I have the following question at hand.

Suppose $(x_1,y_1),(x_2,y_2),\cdots,(x_{10},y_{10})$ represents a set of bi-variate observations on $(X,Y)$ such that $x_2=x_3=\cdots =x_{10}\ne x_1.$ Under what conditions will the Least Square Regression line of $Y$ on $X$ be identical to the Least Absolute Deviation line?

I know that say we want to find $\hat{\alpha}$ and $\hat\beta$ such that $Y=\hat\alpha+\hat\beta X$; the LSQ method will give $$\hat\beta={\sum\limits_{i=1}^{10} (x_i-\bar x)y_i\over \sum\limits_{i=1}^{10}(x_i-\bar x)x_i}$$ and hence $\hat\alpha$. Can someone help me proceed?

  • 1
    $\begingroup$ Intuitively, there's a trivial case and a non trivial case where pairs of points stabilize a line with equal errors. $\endgroup$
    – Firebug
    Aug 5, 2016 at 18:15

1 Answer 1


Some hints to help you gain some insight

  1. Make up or generate some data consistent with the conditions in the question. Try $x_1=0, y_1=0$ and $x_2..x_{10}=1$ (choosing some values for $y_i$, $i=2,...,10$). Where do the lines pass relative to the first point?

  2. Now start as above but try placing $y_i$, $i=2,...,10$ at say 1,2,3,4,5,6,7,8,9 respectively. Where do the lines go?

plot of (0,0) and nine uniformly-spread points at x=1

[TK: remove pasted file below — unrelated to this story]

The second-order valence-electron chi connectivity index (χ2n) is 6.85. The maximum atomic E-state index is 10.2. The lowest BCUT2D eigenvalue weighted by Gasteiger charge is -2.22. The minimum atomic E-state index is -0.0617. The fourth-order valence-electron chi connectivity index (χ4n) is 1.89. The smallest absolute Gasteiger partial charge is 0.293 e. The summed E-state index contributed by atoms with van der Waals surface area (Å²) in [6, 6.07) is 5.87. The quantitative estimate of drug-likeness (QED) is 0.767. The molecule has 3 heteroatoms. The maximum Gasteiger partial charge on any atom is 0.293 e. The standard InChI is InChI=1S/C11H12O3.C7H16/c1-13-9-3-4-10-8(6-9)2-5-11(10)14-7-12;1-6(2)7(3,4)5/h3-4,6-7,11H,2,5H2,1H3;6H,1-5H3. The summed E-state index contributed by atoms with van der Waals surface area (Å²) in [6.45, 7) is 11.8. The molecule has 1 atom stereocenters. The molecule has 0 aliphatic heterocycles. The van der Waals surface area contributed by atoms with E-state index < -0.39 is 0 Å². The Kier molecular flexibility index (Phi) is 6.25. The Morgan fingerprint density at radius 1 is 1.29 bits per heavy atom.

1. Now place $y_i$, $i=2,...,10$ at say 1,2,3,4,5,6,7,8,99 respectively. Where do the lines go?

previous plot but with highest point moved up to y=99

What is special/interesting about the fitted values for the two lines at $x=1$?

(If it's not clear try some other values for $y_{10}$.)

Same data showing fitted lines

  1. Can you prove this is the case more generally?

This ultimately brings us to a slightly simpler question, which relates to when means and medians are equal in the univariate case. (There's a simple, obvious condition that's sufficient, but not necessary.)

There are a number of posts on site that discuss the other case. There are some interesting examples here


Your Answer

By clicking “Post Your Answer”, you agree to our terms of service, privacy policy and cookie policy

Not the answer you're looking for? Browse other questions tagged or ask your own question.